Letter from Joseph Payne to Cousin Sam (Samuel F. Gold), 13 December 1862
Camp near Alexandria, Va
December 13th 1862
Dear Cousin Sam,
I received your welcome letter yesterday the 12th and was happy to learn that you were well and thriving. I hope you will continue so and I hope also that we shall meet again both of us hale & hearty. I am very well now. I have had some cold but it is now disappearing fast. I weighed 160 when I entered the U.S. Service. I now weigh 183 a gain of 28 lbs which isn’t so slow taking into consideration the diet furnished by Uncle “Sam”. But we that is the 19th ought to be thankfull for the good fare we have had compared with other Regiments. Since we have been here we have had good nice bread, good pork, occasionally potatoes and beef but the beef I might say is old enough to speak for itself. In addition to this we have Sibley tents, stoves and plenty of good wood. Oh as long as we live here we certainly cannot complain but somehow this kind of life don’t seem to satisfy, to be sure. It is perfectly safe here, but deeds of bravery and scars are an honor to a person, therefore I think I should like to be with Burnside, where things are stirring now. I expect success attend his efforts. You asked me my opinion of the removal of McClellan. I like the idea very much. He no doubt was or is a good general, but too slow for the present time and emergencies. Burnside I believe is the man for the times, quick to take advantage of any and all successes which he may achieve. We have good telegraphic news from Burnside to night but somehow the operators won’t tell us what it is, only that it is good, with which we have got to be satisfied for the present. The reason why I made that mistake in directing your letter was that I sent the letter to the Capt [Edward F. Gold] to read and he lost it and I had to direct the letter from memory.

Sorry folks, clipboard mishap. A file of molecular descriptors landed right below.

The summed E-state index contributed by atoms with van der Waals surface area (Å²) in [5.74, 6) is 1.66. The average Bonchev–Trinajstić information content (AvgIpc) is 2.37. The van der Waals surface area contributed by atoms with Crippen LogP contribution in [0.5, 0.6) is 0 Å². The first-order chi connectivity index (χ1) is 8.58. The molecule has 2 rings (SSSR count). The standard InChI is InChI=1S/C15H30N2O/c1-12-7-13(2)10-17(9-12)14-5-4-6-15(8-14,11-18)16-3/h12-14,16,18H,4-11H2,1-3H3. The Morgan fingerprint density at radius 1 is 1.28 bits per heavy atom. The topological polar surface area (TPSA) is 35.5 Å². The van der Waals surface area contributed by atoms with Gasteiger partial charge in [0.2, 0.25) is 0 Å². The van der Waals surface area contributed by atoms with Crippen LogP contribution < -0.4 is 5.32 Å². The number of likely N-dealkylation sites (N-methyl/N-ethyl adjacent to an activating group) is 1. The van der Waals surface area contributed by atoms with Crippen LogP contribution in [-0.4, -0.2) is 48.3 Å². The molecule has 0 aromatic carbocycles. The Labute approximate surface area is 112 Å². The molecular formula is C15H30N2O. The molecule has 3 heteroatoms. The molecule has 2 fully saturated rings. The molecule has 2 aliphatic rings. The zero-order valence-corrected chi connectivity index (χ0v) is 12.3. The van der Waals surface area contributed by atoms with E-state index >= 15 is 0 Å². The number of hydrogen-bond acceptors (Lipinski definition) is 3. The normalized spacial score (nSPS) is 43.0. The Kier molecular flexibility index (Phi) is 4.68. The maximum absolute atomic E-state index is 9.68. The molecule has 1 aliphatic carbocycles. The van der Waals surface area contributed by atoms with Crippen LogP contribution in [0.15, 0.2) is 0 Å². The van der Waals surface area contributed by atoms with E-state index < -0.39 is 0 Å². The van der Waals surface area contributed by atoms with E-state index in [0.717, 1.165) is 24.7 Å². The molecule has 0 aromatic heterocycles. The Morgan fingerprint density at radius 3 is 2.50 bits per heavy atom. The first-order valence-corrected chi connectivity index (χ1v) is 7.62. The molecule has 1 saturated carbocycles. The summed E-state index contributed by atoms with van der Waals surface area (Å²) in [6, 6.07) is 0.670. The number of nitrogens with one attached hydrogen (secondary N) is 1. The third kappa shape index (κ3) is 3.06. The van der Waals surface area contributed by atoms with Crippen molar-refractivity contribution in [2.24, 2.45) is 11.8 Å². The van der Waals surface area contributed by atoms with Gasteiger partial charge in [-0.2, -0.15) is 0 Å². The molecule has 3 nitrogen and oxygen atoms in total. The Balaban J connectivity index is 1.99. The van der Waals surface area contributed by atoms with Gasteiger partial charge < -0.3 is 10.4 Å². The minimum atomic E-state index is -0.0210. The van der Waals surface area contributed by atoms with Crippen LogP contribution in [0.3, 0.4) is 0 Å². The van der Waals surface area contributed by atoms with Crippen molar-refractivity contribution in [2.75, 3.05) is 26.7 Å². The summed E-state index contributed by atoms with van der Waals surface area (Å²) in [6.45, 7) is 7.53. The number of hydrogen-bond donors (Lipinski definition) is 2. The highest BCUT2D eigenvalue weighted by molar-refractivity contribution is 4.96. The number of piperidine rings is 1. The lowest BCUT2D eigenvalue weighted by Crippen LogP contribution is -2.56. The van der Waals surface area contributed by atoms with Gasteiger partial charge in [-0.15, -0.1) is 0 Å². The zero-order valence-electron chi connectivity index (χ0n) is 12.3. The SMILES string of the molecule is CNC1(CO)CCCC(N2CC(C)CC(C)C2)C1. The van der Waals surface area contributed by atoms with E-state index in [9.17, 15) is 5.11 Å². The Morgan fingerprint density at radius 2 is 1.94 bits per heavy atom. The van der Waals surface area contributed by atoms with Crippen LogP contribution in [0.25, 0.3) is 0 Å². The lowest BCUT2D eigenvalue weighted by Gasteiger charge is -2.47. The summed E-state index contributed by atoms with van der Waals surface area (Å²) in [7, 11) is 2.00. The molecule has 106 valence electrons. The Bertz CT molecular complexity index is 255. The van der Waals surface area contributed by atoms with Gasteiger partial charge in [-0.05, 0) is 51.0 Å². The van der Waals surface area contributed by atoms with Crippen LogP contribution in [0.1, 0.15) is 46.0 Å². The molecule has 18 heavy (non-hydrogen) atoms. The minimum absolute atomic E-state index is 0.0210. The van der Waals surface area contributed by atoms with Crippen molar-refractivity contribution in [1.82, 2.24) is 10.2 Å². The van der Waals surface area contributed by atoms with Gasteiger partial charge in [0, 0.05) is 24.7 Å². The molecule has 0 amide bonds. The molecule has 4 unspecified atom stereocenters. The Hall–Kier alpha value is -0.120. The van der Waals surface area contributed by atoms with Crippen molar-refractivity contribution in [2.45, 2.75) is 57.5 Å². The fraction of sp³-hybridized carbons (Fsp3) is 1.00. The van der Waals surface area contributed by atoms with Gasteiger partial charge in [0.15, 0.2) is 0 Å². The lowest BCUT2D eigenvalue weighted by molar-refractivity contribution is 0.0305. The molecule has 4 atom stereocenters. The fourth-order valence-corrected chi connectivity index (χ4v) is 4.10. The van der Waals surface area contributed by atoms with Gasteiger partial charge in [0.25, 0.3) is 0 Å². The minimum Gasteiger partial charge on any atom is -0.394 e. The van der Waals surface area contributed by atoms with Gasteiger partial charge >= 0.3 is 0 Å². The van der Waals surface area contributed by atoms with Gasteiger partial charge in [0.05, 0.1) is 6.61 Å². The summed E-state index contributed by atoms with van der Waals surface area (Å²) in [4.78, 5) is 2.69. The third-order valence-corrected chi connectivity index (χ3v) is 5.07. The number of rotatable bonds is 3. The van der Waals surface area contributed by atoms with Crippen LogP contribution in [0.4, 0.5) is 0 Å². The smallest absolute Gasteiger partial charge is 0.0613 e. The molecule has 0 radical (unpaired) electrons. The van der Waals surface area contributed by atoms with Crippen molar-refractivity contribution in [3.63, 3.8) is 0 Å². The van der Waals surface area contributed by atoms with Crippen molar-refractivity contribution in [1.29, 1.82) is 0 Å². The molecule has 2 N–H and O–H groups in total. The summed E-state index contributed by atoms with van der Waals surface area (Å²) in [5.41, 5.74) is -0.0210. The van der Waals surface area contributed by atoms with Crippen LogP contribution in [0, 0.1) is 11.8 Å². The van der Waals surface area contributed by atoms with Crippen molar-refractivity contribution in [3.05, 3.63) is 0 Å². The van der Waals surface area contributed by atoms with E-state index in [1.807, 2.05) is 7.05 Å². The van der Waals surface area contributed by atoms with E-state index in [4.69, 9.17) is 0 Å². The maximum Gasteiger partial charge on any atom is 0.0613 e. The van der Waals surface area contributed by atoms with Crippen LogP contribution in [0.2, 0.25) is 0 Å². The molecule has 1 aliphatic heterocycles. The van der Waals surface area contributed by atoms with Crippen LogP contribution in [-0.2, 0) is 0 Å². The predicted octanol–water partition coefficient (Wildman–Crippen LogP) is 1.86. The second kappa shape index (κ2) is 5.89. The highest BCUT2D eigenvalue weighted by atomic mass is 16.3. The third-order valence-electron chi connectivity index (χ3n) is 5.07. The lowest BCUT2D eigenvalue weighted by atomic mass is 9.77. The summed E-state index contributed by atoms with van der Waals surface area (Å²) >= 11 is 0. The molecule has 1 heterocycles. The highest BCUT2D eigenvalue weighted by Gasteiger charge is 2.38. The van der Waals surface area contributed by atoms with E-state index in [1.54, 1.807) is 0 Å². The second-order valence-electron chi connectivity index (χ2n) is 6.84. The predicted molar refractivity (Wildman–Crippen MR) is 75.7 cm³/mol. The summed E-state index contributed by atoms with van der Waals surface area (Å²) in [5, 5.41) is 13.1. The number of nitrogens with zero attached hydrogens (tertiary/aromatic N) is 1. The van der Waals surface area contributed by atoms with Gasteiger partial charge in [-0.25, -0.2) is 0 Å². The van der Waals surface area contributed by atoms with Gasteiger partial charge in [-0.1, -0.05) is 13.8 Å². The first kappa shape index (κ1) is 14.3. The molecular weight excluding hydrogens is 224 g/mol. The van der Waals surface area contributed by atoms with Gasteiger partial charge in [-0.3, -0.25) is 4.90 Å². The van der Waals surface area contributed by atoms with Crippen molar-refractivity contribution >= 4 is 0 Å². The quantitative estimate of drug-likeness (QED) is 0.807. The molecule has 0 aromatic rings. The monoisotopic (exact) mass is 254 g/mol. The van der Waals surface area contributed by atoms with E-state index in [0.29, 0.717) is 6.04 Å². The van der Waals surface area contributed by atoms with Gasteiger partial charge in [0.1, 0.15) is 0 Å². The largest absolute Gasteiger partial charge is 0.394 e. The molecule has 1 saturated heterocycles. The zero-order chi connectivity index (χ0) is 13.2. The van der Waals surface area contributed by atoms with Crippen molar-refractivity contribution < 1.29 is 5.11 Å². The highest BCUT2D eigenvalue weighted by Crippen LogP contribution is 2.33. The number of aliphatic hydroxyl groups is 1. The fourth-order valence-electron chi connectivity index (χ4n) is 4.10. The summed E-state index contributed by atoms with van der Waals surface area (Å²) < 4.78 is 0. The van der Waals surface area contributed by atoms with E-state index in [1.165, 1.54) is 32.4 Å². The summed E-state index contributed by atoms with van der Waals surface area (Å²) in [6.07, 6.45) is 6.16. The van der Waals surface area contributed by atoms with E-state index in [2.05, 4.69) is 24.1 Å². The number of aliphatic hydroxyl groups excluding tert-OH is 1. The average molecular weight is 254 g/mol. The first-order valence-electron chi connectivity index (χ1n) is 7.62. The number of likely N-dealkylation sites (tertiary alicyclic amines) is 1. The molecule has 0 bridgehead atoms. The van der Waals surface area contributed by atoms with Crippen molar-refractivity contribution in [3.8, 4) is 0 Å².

The Capt is well and growing fat every day. Our Co., those who you are acquainted, are all well. I believe some of them have been sick but all have now pretty much recovered their health. I shall be very happy to receive your picture. I will send you another one soon after receiving it you much been[?] the first one up. Give all my love to all of your folks. Write soon.
I remain Truly yours,
Dec. 18th 1862
To Samuel F. Gold,
Letter from Joseph Payne to Charlotte Payne, 30 December 1862
Camp near Alexandria, Virginia
December 30th 1862
Dear Sister Lottie